This brings to mind the famous daguerreotypes of Yerba Buena Harbor looking like a burned-out forest of ship masts, but searching for that little item led me serendipitously to another. This next piece is a far more interesting story, and one that took place just seven years later.

November 15, 1856:
Mary Ann Patten, Heroine of Cape Horn

It was the era of the tall-masted clipper ship, an era of speed, adventure and danger, with every trip around the Horn a race against time, other ships, and the odds. In late June of 1856, three clippers cleared New York Harbour and set off for the race to San Francisco Bay.

One of these — Neptune’s Car — was captained by Joshua Patten. This was to be Captain Patten’s second voyage on this vessel, the first having been a memorable one.

It had been his maiden command, and he’d made the 15,000-mile trip from New York Harbour round the Horn to the Golden Gate in a mere 100 days, 23 1/2 hours — a time as good or better than the fastest clippers on the water. Even more interesting, the promising young sailor had refused to accept the command until the shipping company allowed him to sail with his new wife, Mary.

Though no one yet knew it, this was to be Mary’s story.

Mary Ann Patten was a slim, dark-haired young woman of nineteen, the daughter of a Boston shipbuilder. Despite what’s been described as her “delicate femininity”, Mary hadn’t hesitated in joining her husband on that first grueling year-long voyage, which charted a course not only to the Golden Gate, but across the Pacific on to Hong Kong, to London, then back across the Atlantic to New England, all the way around the world.


california gold rush - cape horn route

The couple took a few months off, but soon it was time again to sail. This time, Captain Patten was planning to set a speed record to San Francisco — and so was the shipping company. In fact, they’d given Patten strict orders that “under no circumstances was the ship to be taken into any other port than San Francisco.” This emphasis on speed was more than a matter of bragging rights; if your ship was the fastest, you ended up with the fattest contracts — this was a simple economic fact.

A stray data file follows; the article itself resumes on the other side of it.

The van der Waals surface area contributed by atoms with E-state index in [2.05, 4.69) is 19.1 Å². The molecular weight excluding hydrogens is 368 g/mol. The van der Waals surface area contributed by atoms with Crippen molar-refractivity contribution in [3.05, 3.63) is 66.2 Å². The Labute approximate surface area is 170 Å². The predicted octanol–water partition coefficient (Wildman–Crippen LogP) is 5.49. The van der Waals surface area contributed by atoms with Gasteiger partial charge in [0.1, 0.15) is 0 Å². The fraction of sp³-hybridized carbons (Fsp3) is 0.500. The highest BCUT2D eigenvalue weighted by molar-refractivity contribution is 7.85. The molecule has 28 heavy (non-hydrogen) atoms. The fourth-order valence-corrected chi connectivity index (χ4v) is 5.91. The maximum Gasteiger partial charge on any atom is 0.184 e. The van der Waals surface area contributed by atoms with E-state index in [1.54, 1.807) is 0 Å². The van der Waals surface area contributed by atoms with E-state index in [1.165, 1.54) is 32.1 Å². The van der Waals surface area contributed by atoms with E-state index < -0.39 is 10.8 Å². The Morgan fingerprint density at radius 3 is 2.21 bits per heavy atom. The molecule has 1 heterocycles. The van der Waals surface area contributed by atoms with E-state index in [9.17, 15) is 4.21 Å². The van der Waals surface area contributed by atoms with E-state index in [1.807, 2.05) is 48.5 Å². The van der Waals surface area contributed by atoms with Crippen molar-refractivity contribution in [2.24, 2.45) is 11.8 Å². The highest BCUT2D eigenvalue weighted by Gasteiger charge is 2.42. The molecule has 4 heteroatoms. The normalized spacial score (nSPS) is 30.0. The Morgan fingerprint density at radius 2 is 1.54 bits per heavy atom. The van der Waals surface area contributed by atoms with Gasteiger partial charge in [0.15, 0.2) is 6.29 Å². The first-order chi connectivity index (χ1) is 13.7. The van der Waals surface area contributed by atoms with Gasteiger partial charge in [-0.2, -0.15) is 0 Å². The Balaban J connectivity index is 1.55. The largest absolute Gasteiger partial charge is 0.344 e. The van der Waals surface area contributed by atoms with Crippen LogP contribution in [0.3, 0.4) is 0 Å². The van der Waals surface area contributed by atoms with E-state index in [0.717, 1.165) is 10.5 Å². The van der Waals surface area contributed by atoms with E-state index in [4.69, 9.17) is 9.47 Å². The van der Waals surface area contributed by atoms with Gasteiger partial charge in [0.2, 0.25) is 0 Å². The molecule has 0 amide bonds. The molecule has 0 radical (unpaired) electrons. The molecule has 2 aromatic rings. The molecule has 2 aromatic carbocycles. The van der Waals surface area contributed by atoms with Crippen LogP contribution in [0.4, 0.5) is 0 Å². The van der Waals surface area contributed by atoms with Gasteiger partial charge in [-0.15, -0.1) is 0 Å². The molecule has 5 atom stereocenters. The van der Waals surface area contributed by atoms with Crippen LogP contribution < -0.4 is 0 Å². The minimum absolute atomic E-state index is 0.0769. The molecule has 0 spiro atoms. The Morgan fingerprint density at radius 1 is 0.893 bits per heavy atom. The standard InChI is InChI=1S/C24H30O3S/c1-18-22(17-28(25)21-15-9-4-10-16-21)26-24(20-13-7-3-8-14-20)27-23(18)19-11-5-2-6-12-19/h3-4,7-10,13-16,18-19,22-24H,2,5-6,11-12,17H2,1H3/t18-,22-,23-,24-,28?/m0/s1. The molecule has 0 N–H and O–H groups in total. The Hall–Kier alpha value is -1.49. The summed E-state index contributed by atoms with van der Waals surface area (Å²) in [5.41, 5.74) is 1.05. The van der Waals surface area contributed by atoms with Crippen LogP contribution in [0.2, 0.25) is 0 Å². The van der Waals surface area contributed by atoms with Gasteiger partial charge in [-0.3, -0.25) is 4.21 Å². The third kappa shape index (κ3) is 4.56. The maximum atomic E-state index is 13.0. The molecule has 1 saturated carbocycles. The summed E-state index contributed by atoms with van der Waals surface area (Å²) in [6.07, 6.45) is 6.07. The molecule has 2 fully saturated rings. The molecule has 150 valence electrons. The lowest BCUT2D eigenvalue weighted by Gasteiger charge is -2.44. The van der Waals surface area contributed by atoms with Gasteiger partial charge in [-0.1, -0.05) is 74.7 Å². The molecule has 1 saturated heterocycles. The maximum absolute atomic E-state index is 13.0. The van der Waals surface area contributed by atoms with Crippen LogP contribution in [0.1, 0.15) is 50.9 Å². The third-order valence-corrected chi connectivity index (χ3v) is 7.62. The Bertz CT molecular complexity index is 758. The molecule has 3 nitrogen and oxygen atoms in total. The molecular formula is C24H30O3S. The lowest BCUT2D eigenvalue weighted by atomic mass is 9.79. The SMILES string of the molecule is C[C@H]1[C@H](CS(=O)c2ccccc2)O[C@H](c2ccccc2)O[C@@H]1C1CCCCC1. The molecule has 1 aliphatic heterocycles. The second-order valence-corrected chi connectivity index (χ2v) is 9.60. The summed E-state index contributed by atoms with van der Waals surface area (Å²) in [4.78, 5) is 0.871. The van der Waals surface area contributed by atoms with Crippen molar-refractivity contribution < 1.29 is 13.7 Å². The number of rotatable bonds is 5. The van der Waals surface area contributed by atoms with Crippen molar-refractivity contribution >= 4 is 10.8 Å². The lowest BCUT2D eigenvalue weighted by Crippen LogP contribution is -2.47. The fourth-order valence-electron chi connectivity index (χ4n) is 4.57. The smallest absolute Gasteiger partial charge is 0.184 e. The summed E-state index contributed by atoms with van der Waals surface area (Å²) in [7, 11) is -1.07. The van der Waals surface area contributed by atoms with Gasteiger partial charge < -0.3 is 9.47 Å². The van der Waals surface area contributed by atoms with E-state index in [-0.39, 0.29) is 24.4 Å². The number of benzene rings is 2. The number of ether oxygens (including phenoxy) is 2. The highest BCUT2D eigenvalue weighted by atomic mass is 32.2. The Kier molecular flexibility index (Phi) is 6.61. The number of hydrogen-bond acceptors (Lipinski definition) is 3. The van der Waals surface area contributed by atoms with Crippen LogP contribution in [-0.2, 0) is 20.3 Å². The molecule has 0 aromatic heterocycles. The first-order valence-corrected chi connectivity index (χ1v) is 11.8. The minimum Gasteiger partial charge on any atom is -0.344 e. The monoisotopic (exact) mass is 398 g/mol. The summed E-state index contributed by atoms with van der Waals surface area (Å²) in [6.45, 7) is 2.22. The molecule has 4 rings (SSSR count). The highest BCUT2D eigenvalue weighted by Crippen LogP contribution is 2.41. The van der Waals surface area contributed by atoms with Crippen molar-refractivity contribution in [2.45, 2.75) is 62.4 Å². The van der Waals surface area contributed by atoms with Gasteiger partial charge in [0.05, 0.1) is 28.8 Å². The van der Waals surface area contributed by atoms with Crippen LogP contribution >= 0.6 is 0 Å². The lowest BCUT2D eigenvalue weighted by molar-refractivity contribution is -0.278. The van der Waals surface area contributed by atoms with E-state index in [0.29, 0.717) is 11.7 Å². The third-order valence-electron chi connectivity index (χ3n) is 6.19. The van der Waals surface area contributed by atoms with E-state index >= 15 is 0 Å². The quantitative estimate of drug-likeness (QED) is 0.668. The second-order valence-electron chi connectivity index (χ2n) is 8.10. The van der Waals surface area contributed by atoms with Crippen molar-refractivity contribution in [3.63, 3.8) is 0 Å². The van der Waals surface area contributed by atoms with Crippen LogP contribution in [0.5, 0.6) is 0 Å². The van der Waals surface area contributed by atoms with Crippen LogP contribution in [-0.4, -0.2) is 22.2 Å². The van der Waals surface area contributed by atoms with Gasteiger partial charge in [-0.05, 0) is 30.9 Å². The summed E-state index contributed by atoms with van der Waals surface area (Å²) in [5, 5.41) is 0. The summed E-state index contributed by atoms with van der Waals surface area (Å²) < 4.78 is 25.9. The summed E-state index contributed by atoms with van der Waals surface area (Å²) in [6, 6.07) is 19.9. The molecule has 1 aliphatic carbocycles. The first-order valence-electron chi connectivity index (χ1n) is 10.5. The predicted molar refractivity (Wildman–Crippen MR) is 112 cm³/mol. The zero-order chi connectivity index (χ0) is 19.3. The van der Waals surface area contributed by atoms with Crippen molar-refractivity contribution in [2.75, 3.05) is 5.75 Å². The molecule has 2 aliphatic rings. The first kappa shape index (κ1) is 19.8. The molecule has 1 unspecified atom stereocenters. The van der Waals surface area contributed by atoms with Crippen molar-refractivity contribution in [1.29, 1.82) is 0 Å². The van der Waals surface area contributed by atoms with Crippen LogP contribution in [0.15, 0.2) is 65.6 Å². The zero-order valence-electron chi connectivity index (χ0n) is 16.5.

Captain Patten’s personal lust for speed was such that he’d already developed a reputation for running up maximum sail no matter what the weather, described as “prone to keep as much sail aloft as he could right up to the point of disaster”

The first mate on this voyage disagreed with this daring strategy. In fact, he disagreed with just about every order the young Captain gave. On the night watch, as Patten slept, the first mate arbitrarily pulled down the sails, talked trash to the rest of the crew, and even began sleeping on the job.

Reports later characterized his behaviour as “sullenness and neglect of duty”, and the Captain was forced to toss the man into the brig. The timing could not have been worse. The ship had just entered the cold, violent waters near Cape Horn, and the second mate was no navigator.

Under the circumstances, sleep became a luxury that Captain Patten could no longer grant himself, so he propped his eyelids open and piloted the clipper around the clock.

A Doomed Voyage

flying cloud clipper

Fatigue gradually ground away the already-weary man’s strength, and as Neptune’s Car passed through the Straits of Le Maire, Patten collapsed, struck down by the Victorian period’s favourite all-purpose malady — “brain fever“.

With the first mate locked away, and the second mate incompetent to navigate, Neptune’s Car was doomed.

Or was it?

On Joshua and Mary Patten’s first round-the-world voyage, the stretch across the Pacific to Hong Kong had been mind-numbingly slow. In San Francisco, Neptune’s Car had been challenged to another race, but with virtually no wind in the sails, the contest had become more of “a drifting match”.